Many believe that knowledge itself has intrinsic value (by definition, I am speaking of knowledge that is true, not so-called knowledge, or false knowledge). To know anything is better than not knowing. In that sense, all knowledge is valuable, but there is a vast difference in quality (and I choose that word purposely) between knowing how to be a peacemaker, let's say, and how to be a warmonger. Peacemaking is better than warmongering, even with today's "modern" disregard of absolute values and critical thinking. Knowledge of peace, because of what it brings about when applied, is more excellent than knowledge about war.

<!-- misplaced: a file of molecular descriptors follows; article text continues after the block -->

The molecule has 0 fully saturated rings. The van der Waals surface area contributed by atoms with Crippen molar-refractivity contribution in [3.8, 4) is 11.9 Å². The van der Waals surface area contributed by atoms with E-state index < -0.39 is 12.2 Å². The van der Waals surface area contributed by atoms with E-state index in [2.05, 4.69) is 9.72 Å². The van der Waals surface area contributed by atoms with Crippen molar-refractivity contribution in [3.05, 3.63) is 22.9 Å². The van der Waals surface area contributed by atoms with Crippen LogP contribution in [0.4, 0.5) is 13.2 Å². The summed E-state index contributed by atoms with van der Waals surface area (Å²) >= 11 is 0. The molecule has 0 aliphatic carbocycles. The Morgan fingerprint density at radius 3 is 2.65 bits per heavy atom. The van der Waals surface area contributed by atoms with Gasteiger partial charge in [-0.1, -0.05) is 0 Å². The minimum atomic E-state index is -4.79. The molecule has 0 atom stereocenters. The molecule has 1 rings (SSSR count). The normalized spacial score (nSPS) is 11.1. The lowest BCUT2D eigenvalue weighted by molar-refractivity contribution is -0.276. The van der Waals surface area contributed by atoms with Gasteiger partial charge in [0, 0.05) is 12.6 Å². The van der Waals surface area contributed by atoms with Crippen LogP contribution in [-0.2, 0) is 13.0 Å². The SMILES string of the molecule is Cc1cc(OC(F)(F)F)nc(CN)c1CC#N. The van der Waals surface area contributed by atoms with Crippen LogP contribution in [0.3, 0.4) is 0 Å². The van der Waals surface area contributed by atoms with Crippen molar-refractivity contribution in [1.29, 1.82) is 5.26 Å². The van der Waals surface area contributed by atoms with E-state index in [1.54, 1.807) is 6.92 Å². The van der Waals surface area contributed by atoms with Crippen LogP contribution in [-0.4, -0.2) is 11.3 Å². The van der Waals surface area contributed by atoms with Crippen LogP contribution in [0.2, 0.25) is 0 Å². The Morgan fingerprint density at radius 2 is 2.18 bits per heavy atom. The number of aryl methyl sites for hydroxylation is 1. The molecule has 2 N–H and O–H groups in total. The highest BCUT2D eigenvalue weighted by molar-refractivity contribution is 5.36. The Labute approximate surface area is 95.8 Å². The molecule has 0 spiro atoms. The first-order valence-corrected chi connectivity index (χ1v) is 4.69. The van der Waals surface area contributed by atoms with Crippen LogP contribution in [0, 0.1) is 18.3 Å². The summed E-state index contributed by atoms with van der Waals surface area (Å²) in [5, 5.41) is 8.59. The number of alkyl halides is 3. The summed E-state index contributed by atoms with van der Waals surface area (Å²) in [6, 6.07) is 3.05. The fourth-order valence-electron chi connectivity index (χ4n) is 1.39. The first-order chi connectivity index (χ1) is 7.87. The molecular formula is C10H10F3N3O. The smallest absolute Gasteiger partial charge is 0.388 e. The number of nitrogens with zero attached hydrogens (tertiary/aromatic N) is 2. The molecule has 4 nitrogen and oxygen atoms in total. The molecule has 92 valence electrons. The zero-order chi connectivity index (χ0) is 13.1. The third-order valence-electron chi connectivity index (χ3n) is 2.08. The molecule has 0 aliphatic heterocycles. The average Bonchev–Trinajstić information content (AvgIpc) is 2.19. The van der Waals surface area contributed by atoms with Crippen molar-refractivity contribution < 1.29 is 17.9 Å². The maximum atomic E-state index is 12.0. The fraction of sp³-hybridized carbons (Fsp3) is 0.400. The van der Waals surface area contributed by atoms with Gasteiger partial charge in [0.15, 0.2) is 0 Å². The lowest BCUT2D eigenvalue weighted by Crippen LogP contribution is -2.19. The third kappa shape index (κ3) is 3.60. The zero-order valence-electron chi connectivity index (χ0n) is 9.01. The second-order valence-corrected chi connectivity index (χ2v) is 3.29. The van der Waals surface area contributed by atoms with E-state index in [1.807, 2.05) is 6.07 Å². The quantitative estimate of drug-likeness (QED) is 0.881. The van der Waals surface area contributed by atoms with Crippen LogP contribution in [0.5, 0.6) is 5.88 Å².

For the same reason, knowledge about Christ is the most excellent of all because of what it brings about when applied - eternal life in the Presence of God. The Bibles teaches that mankind, made in the image of his eternal Creator, is immortal. There is life after death whether we agree with it or not. That life never ends, again, regardless of what we believe about it. The only indeterminate thing is where that never-ending life will be lived out; either in unending torment, or bliss. The determining factor is what you do about Christ. The more you know about Him, the more likely you will see His majesty, mercy and love, and the more you will be moved, if sane, to accept His gift of justification by faith. Thus, application of that most excellent knowledge brings about the most priceless result imaginable: everlasting life as a child of God.